Lending constraints put the squeeze on L.A. developers

Los Angeles /
Sep.September 20, 2016 10:30 AM

From the L.A. print issue: Developers plotting to build in the hot Los Angeles market are bracing for tighter lending conditions, even for projects backed by robust supply-demand fundamentals.

Banks, the traditional source of construction financing, are in retreat due to a more conservative lending approach and new pressure from regulators. Developers who do secure bank loans have been required to put up more equity, accept higher borrowing rates and provide stronger guarantors, industry insiders tell The Real Deal. Builders have also found nonrecourse loans from banks to be elusive in this more cautious environment.

“Construction lending is much more difficult than it was last year,” said Chris Casey, an L.A.-based managing director in JLL’s real estate investment banking group.

“Banks are getting a lot more scrutiny from regulators about how they’re underwriting loans, and the risks they’re taking. When you have someone breathing down your neck, you want to be very cautious about your lending,” he said.

This has created an opening for new players such as debt funds, which have emerged as alternative sources of capital, as well as for foreign money that increasingly sees U.S. real estate as a safe haven amid global volatility.

“In the past 12 months, we’ve seen the proliferation of debt funds come into this space. They are serving a very critical role as a viable alternative,” said David Milestone, managing director at commercial brokerage Newmark Grubb Knight Frank.

However, banks continue to finance the bulk of the L.A. market’s frenzy of development. Construction is largely backstopped by big banks such as Wells Fargo, Bank of America, Deutsche Bank, Citigroup and Union Bank. Arkansas-based Bank of the Ozarks is also a major player, especially because it offers a nonrecourse construction loan program that doesn’t require a full repayment guarantee, according to real estate professionals.

However, while banks used to be comfortable providing leverage of up to 70 percent of the total cost of construction, current loans max out around 50 percent or 60 percent. Lenders are requiring more capital, partially because bankers are concerned about how much longer the real estate boom will last.

“The market has shifted to where lenders are trying to find reasons not to do deals. Before, there was a focus on the strengths. Now, weaknesses are focused on,” said Jake Roberts, senior vice president for capital markets in Marcus & Millichap Capital’s West L.A. office.

“Everyone is worried: Are we near the end of the run-up here?” Roberts said.

Tougher regulations

Beyond that more conservative approach to lending is the tougher regulatory environment banks are grappling with. Not only are real estate loans and single-asset exposures being more closely scrutinized, but looming new regulation rules are also forcing lenders to become more cautious.

Specifically, banks are trying to get ahead of new regulation concerning “high volatility commercial real estate,” known as HVCRE. These new rules, aimed at lessening the risk of the growing amount of construction loans on banks’ balance sheets, require lenders to set aside more capital and adhere to tighter underwriting standards for certain risky loans.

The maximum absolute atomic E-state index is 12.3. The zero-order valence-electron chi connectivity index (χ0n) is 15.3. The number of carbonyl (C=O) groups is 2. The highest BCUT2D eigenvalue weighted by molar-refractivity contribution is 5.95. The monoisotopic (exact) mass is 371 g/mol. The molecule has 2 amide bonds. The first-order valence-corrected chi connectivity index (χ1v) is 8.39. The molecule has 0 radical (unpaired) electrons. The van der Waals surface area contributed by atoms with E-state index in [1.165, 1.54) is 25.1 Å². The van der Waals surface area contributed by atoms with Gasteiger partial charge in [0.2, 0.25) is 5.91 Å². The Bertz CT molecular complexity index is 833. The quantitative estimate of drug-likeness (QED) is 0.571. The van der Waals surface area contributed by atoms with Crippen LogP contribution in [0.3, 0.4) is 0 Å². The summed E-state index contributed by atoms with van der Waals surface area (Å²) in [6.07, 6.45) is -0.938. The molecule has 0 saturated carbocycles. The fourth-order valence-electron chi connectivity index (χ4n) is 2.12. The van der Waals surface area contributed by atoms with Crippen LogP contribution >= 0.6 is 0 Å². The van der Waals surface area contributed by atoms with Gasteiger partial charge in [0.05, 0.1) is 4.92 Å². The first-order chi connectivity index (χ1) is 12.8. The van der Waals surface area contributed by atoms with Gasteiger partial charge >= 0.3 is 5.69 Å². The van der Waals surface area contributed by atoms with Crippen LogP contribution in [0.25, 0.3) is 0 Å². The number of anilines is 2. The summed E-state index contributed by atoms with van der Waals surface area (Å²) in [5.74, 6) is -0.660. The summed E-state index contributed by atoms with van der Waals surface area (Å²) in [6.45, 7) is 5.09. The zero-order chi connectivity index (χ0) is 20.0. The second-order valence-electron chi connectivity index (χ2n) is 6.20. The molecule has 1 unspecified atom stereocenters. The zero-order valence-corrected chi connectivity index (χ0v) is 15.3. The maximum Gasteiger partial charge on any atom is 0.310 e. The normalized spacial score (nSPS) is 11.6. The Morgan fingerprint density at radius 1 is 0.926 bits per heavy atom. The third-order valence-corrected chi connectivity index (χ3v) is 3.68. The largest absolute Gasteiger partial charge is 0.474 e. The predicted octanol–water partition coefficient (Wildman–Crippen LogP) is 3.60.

“Banks are really getting hit with regulations that impact the pricing and risk tolerance relative to construction loans,” said Val Achtemeier, vice president for debt and structured finance at CBRE Capital Markets in Los Angeles.

In practice, this means developers are having more difficulty securing financing from banks at the right price, under the right conditions. Real estate executives say bank loans now carry higher rates, require greater equity and more guarantors with higher net worth, as well as enhanced liquidity.

Banks have also sought to minimize their exposure to any one property by limiting loan sizes to around $30 million. That requires syndicating loans among several banks for larger deals, increasing the execution risk and complexity.

“In general, you’re seeing construction loans at the major banks being reserved for their best clients and for projects that have very strong supply-and-demand levels,” said Achtemeier. “Traditional banks are being more conservative in construction loans, even with top sponsorship.”

The ability to secure financing at favorable interest rates can often hinge on the property type. NGKF’s Milestone said apartments “get the most-favored-nation treatment” in the L.A. region because of strong demand. Office, industrial and retail developments are also looked upon favorably, especially if landlords have already lined up tenants. Experts say that pre-leasing can be a critical factor in obtaining financing for these projects.

Hotel development can be much more challenging to find financing for, Milestone said, because they are inherently riskier assets.

Residential condominiums are also seen as risky, especially those that require units to be sold at the top of the market. “Condos are on the no-go list for a lot of people. We saw what can happen to condos in the last go-around,” said Ron Bonneau, senior vice president in the L.A. office of debt fund PCCP.